As for the latter — what a sham. The “victims” get some inane, non-guaranteed bread crumbs of 10 percent while taxpayers, who pay with and beyond the victims for jails, court time, law enforcement, etc., get a big, fat zero.

Proposition 47 and its proponents conveniently failed to account for the increased costs of courts handling the soon-to-come sentencing appeals and the fact that many criminals will end up off of the state’s dole and back to the counties for jail time wherein they’ll be released even earlier because of alleged overcrowding. The article cites that 2,000 inmates are released each month in L.A. County after serving as little as 15 percent of their sentences.

The repeat arrests, court time, transportation to court appearances, law enforcement, defense attorneys, etc., will generate massive costs to taxpayers. Moreover, those mentions exclude the costs to society in property, insurance, safety features, time and effort in recovering from losses, lack of peace of mind and yes, bodily injury.

A career prosecutor (“not authorized to speak publicly”) said, “career criminals are arguably more of a threat to the public than your one-time serious felon.”

As for Proposition 47,  the so-called “Safe Neighborhoods and Schools Act,” how safe do you and your family believe you’ll be if it passes?

Say “no” to the liberal Democratic majority in California. The safety and security of our homes, our possessions and most of all our families are at stake.

 

Betty Arenson has lived in the SCV since 1968 and describes herself as a conservative who’s concerned about progressives’ politics and their impacts on the country, her children, grandchildren and great-grandchildren. She says she is unashamed to own a gun or a Bible, couldn’t care less about the color of the president’s skin, and demands that he uphold his oath to protect and follow the Constitution of the United States in its entirety.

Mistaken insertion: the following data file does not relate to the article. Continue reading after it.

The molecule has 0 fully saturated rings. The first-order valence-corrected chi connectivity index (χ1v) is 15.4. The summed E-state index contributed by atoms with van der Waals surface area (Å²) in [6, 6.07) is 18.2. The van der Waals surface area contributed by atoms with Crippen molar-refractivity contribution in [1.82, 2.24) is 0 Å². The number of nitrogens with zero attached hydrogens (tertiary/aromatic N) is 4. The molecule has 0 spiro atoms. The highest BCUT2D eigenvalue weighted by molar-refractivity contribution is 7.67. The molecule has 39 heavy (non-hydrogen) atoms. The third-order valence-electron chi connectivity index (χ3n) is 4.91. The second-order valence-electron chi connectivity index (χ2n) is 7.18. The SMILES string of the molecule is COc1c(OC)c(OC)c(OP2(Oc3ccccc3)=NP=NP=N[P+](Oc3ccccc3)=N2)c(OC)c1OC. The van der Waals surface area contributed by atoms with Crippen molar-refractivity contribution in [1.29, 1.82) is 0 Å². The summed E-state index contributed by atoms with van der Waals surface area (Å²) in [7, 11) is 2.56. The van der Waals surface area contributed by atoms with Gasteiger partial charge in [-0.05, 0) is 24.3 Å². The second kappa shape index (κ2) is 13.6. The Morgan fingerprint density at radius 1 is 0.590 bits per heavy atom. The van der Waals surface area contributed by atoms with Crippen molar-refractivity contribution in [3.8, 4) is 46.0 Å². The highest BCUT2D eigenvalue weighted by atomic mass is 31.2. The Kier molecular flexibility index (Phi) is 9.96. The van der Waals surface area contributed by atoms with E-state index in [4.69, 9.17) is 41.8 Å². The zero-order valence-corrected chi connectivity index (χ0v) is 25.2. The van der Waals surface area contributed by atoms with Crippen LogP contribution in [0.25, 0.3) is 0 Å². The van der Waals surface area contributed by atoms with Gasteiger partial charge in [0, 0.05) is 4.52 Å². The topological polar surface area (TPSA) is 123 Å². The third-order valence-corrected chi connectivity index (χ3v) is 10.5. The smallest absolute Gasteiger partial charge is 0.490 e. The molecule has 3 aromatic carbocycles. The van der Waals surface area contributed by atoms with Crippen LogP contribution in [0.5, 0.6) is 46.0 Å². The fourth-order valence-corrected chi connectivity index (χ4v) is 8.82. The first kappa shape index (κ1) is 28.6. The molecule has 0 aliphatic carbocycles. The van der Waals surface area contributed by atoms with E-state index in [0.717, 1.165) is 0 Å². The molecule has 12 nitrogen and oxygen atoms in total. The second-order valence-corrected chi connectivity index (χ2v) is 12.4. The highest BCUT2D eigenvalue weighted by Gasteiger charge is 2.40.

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4 Comments

  1. Jones says:

    I am voting NO to this prop 47. It looks good on paper, but that’s it..

  2. scott edeburn says:

    Fine, stealing guns should be a felony but why should shoplifting? 3yrs in prison for some 18yr old girl that wanted a pair of jeans and decided to take it because she couldn’t afford it seems pretty unreasonable to me. A misdemeanor will still scare her straight. How about a mom that writes a few bad checks because she runs out of money? Should she be facing 3 yrs in jail, lose her kids? How about some teenage boy that decides to try a drug? He should be in jail for 3yrs? No. He should be scolded and put into a treatment facility if needed.

  3. Dave Edeburn Dave Edeburn says:

    Fine, stealing guns should be a felony but why should shoplifting? 3yrs in prison for some 18yr old girl that wanted a pair of jeans and decided to take it because she couldn’t afford it seems pretty unreasonable to me. A misdemeanor will still scare her straight. How about a mom that writes a few bad checks because she runs out of money? Should she be facing 3 yrs in jail, lose her kids? How about some teenage boy that decides to try a drug? He should be in jail for 3yrs? No. He should be scolded and put into a treatment facility if needed.

  4. Scott Ervin Scott Ervin says:

    Nice article. Definitely convinced me to vote yes.
    #derp